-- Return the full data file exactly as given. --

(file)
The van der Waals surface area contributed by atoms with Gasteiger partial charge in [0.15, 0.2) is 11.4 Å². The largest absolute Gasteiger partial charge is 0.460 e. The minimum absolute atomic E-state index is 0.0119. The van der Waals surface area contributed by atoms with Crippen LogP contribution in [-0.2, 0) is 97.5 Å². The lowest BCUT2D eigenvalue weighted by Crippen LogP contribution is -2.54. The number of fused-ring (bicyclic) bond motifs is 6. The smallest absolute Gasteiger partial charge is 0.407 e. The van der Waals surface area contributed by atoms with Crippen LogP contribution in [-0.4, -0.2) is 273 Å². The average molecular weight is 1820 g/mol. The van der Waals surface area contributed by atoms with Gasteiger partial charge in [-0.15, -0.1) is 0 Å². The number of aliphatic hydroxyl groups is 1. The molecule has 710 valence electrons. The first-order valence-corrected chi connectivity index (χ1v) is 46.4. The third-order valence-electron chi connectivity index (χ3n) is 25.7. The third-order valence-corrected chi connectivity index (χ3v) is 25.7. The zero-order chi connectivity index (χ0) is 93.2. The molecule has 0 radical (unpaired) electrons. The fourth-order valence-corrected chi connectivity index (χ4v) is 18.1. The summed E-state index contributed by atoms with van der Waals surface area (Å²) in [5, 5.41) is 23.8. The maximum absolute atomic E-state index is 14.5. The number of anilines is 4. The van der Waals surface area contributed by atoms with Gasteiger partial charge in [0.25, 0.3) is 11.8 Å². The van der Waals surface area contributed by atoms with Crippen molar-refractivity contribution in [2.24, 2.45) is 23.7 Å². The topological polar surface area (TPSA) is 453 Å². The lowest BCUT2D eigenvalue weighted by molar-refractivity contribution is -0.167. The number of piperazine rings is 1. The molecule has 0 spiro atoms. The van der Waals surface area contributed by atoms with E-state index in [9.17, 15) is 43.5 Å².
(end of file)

The van der Waals surface area contributed by atoms with Gasteiger partial charge in [0.15, 0.2) is 11.4 Å². The largest absolute Gasteiger partial charge is 0.460 e. The minimum absolute atomic E-state index is 0.0119. The van der Waals surface area contributed by atoms with Crippen LogP contribution in [-0.2, 0) is 97.5 Å². The lowest BCUT2D eigenvalue weighted by Crippen LogP contribution is -2.54. The number of fused-ring (bicyclic) bond motifs is 6. The smallest absolute Gasteiger partial charge is 0.407 e. The van der Waals surface area contributed by atoms with Crippen LogP contribution in [-0.4, -0.2) is 273 Å². The average molecular weight is 1820 g/mol. The van der Waals surface area contributed by atoms with Gasteiger partial charge in [-0.15, -0.1) is 0 Å². The number of aliphatic hydroxyl groups is 1. The molecule has 710 valence electrons. The first-order valence-corrected chi connectivity index (χ1v) is 46.4. The third-order valence-electron chi connectivity index (χ3n) is 25.7. The third-order valence-corrected chi connectivity index (χ3v) is 25.7. The zero-order chi connectivity index (χ0) is 93.2. The molecule has 0 radical (unpaired) electrons. The fourth-order valence-corrected chi connectivity index (χ4v) is 18.1. The summed E-state index contributed by atoms with van der Waals surface area (Å²) in [5, 5.41) is 23.8. The maximum absolute atomic E-state index is 14.5. The number of anilines is 4. The van der Waals surface area contributed by atoms with Gasteiger partial charge in [0.25, 0.3) is 11.8 Å². The van der Waals surface area contributed by atoms with Crippen molar-refractivity contribution in [2.24, 2.45) is 23.7 Å². The topological polar surface area (TPSA) is 453 Å². The lowest BCUT2D eigenvalue weighted by molar-refractivity contribution is -0.167. The number of piperazine rings is 1. The molecule has 0 spiro atoms. The van der Waals surface area contributed by atoms with E-state index in [9.17, 15) is 43.5 Å².